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Atomic-resolution view of a receptor reveals how stomach bacterium avoids acid

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University of Oregon scientists have discovered how the bacterium Helicobacter pylori navigates through the acidic stomach, opening up new possibilities to inactivate its disease-causing ability without using current strategies that often fail or are discontinued because of side effects.

Their report -- online ahead of regular publication July 3 in the journal Structure -- unveils the crystal structure of H. pylori's acid receptor TlpB. The receptor has an external protrusion, identified as a PAS domain, bound by a small molecule called urea and is poised to sense the external environment. TlpB is the first bacterial chemoreceptor of known function shown by crystallography to contain an extracellular PAS domain, the researchers reported.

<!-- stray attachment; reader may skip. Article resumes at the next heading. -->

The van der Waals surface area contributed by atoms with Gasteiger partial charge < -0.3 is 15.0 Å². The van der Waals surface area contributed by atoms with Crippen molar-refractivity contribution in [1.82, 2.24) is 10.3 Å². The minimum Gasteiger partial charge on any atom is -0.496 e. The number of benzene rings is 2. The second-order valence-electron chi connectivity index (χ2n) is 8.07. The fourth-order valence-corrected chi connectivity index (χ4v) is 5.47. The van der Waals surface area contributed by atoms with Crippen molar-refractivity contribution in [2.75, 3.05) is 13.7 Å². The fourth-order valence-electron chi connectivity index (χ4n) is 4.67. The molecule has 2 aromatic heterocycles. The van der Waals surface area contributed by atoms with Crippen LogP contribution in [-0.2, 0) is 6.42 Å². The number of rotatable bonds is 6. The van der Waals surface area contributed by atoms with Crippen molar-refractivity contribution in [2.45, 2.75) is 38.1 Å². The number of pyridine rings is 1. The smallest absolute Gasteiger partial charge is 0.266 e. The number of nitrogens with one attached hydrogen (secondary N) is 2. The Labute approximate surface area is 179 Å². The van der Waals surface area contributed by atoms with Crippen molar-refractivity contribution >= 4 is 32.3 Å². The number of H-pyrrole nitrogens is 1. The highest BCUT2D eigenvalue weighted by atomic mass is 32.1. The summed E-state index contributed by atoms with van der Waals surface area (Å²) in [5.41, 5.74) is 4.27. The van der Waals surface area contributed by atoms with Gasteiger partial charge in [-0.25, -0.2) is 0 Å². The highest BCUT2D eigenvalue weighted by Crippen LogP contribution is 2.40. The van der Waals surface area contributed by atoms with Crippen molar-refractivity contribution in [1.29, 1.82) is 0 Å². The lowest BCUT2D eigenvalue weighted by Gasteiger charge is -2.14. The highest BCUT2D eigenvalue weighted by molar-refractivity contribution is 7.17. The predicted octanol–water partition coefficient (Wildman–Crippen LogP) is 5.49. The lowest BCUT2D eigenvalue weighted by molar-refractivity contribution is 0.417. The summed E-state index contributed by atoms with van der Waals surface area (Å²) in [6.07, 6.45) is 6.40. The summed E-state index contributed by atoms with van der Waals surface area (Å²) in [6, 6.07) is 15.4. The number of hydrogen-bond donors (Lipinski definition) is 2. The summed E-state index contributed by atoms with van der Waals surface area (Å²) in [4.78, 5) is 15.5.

"It is a beautiful structure, and this domain has never been seen before in this class of proteins," said co-author S. James Remington, professor of physics and member of the UO Institute of Molecular Biology. Captured at the atomic resolution of 1.38 angstroms, it is the first new, significant structural view in 20 years of the class of receptors used by bacteria to navigate their chemical environment.
 
 

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